As requested by firstname.lastname@example.org in issue 50259
creating separate issue for the problem described
there: The PropertiesUtils operate under shared
global lock and call 3rd party code with/without
the lock depending on random conditions. This is
unexpected and causes deadlocks.
The main error is that by default all listeners
are notified at the end of batch updated under
readAccess, while sometimes listeners can be
notified without readAccess, while other thread is
holding write access!!!
The problem is demostrated by two tests
As previously mentioned, I don't think I agree with the suggested unit
tests, and don't know of any actual harm caused by the current
condition. Nonetheless I would like to put more safety guards on this
code just in case someone is calling it incorrectly (e.g. from
multiple threads). Not a high priority for me but should be fixed.
assert ProjectManager.mutex().isReadAccess &&
in all PropertyEvaluator callbacks, which is reasonable.
Don't exactly need so many people on CC, I think (readd yourself if
Thanks for thinking the assert is reasonable. Please notice that if
implemented, the second unit test will start to pass. As that is
exactly what the tests simulates.
The second test seems to assert that the PE change notifications will
be delivered in the same thread as the thread that wrote the
*.properties file. Which I do not guarantee - in particular, not in
the (odd) situation shown in the test.
Try to deliver changes under isReadAccess when the other thread is
under isWriteAccess. By fixing the assertion you fix this test as well.
I don't think so (haven't tried yet) - T1 acquires W, writes
something.properties, releases W, then T2 acquires R, asks for a
value, receives a change, releases R.
You are right, this might happen (after recent pnejedly fix in Mutex).
I guess this is fine, the biggest problem I could see was that one
thread is notified while the other is in W. Which would be prevented
by requiring R to notify listeners.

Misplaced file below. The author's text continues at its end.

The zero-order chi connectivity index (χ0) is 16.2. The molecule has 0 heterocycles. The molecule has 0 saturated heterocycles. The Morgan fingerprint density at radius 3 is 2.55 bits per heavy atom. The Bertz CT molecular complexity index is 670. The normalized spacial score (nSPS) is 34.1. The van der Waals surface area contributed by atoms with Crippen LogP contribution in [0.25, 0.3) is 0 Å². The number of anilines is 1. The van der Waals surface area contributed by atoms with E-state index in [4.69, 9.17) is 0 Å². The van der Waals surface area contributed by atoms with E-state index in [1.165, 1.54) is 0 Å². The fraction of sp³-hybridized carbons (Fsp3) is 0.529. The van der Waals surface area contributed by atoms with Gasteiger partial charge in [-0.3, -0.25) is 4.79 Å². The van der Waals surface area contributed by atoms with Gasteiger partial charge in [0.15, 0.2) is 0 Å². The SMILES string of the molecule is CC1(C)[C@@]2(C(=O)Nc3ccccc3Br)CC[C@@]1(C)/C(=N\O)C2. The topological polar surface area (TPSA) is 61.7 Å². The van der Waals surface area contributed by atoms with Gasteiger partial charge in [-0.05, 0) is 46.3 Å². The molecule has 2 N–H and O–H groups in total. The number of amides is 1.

Right, what you mention should be prevented.
I played around with different strategies but eventually decided to
just fire the changes synchronously.
The main reason to defer them was that j2seproject's
ProjectClassPathImplementation was refiring changes whenever the
evaluator changed - see issue #47910. Turns out that when *adding* a
lot of JARs to the classpath (e.g. 100), this is not a problem - I
guess the references are added first, then javac.classpath (etc.) is
changed. But when *deleting* a lot of JARs, the references are removed
one by one, firing changes in javac.classpath each time, and this was
causing massive overhead.
If I just change PCPI to coalesce change firing in the classpath, then
it seems to be fine. Since I don't know of any particular reason why
PCPI has to fire changes synchronously (other than potential unit
tests - not yet written, apparently), this seems preferable, since it
moves the asynch quality to a higher layer where it is less likely to
Pavel B. - web/project's PCPI should perhaps be changed analogously.
A bunch of changes:
committed * Up-To-Date 1.35
committed * Up-To-Date 1.8
committed * Up-To-Date 1.8 ant/project/nbproject/project.xml
committed * Up-To-Date 1.25
committed * Up-To-Date 1.11
committed * Up-To-Date 1.26
committed * Up-To-Date 1.20
committed * Up-To-Date 1.16
committed * Up-To-Date 1.6